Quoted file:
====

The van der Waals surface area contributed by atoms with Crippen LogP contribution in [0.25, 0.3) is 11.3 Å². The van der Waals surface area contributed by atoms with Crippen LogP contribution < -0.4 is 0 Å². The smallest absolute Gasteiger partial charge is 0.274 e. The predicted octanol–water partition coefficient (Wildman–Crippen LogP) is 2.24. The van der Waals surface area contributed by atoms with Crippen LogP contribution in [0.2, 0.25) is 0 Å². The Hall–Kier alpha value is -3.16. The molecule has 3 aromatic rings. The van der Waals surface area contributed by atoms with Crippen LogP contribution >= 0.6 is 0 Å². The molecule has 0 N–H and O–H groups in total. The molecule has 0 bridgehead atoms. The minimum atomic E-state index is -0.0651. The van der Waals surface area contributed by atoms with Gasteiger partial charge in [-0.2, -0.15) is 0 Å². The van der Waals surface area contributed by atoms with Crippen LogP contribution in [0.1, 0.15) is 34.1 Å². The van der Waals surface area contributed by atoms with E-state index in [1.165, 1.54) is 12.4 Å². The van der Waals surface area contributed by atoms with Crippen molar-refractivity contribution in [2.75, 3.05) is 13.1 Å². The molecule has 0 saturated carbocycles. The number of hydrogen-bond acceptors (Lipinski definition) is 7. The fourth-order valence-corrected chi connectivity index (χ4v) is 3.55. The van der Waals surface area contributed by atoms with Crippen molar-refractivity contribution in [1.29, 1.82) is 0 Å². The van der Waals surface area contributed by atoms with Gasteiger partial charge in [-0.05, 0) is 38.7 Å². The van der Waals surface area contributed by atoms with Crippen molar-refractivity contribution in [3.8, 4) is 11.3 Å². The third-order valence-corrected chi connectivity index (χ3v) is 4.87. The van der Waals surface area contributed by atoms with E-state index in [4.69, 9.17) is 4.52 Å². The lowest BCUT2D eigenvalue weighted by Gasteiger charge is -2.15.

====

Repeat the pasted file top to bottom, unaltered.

The van der Waals surface area contributed by atoms with Crippen LogP contribution in [0.25, 0.3) is 11.3 Å². The van der Waals surface area contributed by atoms with Crippen LogP contribution < -0.4 is 0 Å². The smallest absolute Gasteiger partial charge is 0.274 e. The predicted octanol–water partition coefficient (Wildman–Crippen LogP) is 2.24. The van der Waals surface area contributed by atoms with Crippen LogP contribution in [0.2, 0.25) is 0 Å². The Hall–Kier alpha value is -3.16. The molecule has 3 aromatic rings. The van der Waals surface area contributed by atoms with Crippen LogP contribution >= 0.6 is 0 Å². The molecule has 0 N–H and O–H groups in total. The molecule has 0 bridgehead atoms. The minimum atomic E-state index is -0.0651. The van der Waals surface area contributed by atoms with Gasteiger partial charge in [-0.2, -0.15) is 0 Å². The van der Waals surface area contributed by atoms with Crippen LogP contribution in [0.1, 0.15) is 34.1 Å². The van der Waals surface area contributed by atoms with E-state index in [1.165, 1.54) is 12.4 Å². The van der Waals surface area contributed by atoms with Crippen molar-refractivity contribution in [2.75, 3.05) is 13.1 Å². The molecule has 0 saturated carbocycles. The number of hydrogen-bond acceptors (Lipinski definition) is 7. The fourth-order valence-corrected chi connectivity index (χ4v) is 3.55. The van der Waals surface area contributed by atoms with Crippen molar-refractivity contribution in [1.29, 1.82) is 0 Å². The van der Waals surface area contributed by atoms with Gasteiger partial charge in [-0.05, 0) is 38.7 Å². The van der Waals surface area contributed by atoms with Crippen molar-refractivity contribution in [3.8, 4) is 11.3 Å². The third-order valence-corrected chi connectivity index (χ3v) is 4.87. The van der Waals surface area contributed by atoms with E-state index in [4.69, 9.17) is 4.52 Å². The lowest BCUT2D eigenvalue weighted by Gasteiger charge is -2.15.